“These labs will educate students about a system that has helped to alleviate the problems of food deserts, provide job opportunities, and with a relatively low overhead and initial outlay for materials, also encourage entrepreneurships,” said Greg Marlett, environmental educator with Morgan County Soil and Water Conservation District. “It’s a great way to introduce our youth in the county to cutting-edge programming and what the future of farming may look like. There aren’t many other counties doing something like this.”
Churches in Mission and Martinsville Youth Development Center are receiving grants for the second year in a row. Churches in Mission will use its $5,000 grant to provide individuals and families financial assistance for utility and rent. In the first 9 months of 2018, the mission has already provided a total of $52,000 to more than 300 households. Sometimes the only thing keeping a family away from despair is these much-needed funds to help in emergency situations.
The Martinsville Youth Development Center received a $6,500 grant and will continue its Become a Better You program, working in conjunction with Bradford Woods, IU Health Morgan, the Strength School and MSD of Martinsville. The program will focus on self-esteem, communication, teamwork, nutrition, exercise and conflict resolution for at-risk students at Bell Intermediate and John R. Wooden Middle schools in Martinsville. Our young people face many new challenges today, so equipping them to be resilient and forge ahead into a positive future is vital.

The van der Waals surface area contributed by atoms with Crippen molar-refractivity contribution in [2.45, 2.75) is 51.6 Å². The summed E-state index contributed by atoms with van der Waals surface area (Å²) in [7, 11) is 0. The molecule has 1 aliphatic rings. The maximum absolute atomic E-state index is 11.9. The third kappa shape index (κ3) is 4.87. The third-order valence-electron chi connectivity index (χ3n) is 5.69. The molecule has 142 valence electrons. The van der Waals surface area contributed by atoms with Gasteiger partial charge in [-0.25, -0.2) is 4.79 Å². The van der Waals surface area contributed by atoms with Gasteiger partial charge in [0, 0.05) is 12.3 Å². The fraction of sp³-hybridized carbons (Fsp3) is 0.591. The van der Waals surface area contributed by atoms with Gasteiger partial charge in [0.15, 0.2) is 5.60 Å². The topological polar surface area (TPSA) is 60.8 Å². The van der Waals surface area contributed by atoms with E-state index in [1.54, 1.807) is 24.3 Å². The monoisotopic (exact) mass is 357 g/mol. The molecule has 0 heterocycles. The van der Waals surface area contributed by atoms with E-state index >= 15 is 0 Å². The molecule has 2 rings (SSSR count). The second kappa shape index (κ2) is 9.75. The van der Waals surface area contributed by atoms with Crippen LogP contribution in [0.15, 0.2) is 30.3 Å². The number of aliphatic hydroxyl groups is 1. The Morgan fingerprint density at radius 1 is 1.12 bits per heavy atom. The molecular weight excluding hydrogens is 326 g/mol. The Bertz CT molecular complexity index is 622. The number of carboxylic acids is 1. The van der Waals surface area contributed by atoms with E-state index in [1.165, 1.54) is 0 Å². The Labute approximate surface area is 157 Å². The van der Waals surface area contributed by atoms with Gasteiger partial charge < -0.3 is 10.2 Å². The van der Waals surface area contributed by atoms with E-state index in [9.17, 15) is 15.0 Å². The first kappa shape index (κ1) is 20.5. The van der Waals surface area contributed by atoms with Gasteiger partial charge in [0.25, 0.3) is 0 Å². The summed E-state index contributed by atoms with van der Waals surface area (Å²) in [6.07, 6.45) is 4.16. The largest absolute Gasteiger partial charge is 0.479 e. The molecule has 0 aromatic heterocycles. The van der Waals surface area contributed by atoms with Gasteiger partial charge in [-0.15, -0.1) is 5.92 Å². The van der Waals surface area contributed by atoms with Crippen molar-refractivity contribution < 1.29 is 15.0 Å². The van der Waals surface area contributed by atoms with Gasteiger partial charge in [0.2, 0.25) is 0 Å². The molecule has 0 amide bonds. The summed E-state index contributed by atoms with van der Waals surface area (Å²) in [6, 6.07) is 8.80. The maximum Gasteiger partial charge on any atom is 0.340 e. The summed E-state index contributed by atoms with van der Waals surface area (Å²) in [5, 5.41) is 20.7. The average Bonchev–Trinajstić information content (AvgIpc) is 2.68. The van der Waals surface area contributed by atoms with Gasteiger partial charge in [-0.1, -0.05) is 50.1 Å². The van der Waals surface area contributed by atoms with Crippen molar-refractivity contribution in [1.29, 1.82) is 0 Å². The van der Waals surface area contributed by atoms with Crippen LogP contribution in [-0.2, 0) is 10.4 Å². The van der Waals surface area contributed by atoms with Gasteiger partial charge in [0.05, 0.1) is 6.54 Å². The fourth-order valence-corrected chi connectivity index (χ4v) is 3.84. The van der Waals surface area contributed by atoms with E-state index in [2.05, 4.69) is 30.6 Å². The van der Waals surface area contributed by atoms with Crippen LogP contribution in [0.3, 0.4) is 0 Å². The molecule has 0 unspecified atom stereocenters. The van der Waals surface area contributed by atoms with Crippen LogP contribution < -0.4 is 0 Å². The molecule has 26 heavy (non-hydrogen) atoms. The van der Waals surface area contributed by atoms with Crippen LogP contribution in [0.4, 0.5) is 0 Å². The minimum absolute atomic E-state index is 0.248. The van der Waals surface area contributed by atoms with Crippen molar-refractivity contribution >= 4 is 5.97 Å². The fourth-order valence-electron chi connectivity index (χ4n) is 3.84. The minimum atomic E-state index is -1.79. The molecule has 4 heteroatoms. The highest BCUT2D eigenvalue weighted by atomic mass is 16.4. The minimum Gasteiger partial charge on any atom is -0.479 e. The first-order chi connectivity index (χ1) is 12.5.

Gleaners Food Bank received a grant for the third year in a row to stock the Bulldog Blessings Pantry at Monrovia High School. The $8,000 grant will provide food for residents in Monrovia. Last year, the pantry served an average of 398 individuals monthly, including 200 youth. Many working families simply cannot “get by” on what they earn after paying their bills, and often food purchases are where the final cuts must happen.
Impact grant funds are provided by private individuals and our local business community through charitable donations to the Community Foundation of Morgan County. The foundation matched each donation dollar-for-dollar. Although the grant cycle is over, the foundation is still accepting donations through the end of the year, or until their $40,000 goal is met.
“It’s not too late to donate,” Kominowski said. “Next year we will reintroduce our capacity grants, and any donations we receive through year-end will be matched and ear-marked for these monthly grant requests. Some grants may help with youth programming, emergency relief for families or to foster new efforts to have a larger impact on our community. CFMC wants to lead a new conversation on how to create impact in our community through philanthropy and community leadership. We want all our donors to feel they have received a social return on their investment with us.”
More information on grant recipients and their outcomes will be featured on the CFMC’s website at CFMConline.org and on the Facebook page at Facebook.com/CFofMorganCounty. Interested individuals may also learn more or donate by calling 765-813-0003.
Contact: Ed Kominowski, president of the Community Foundation of Morgan County
Contact: Sarah Richardson, marketing and public relations consultant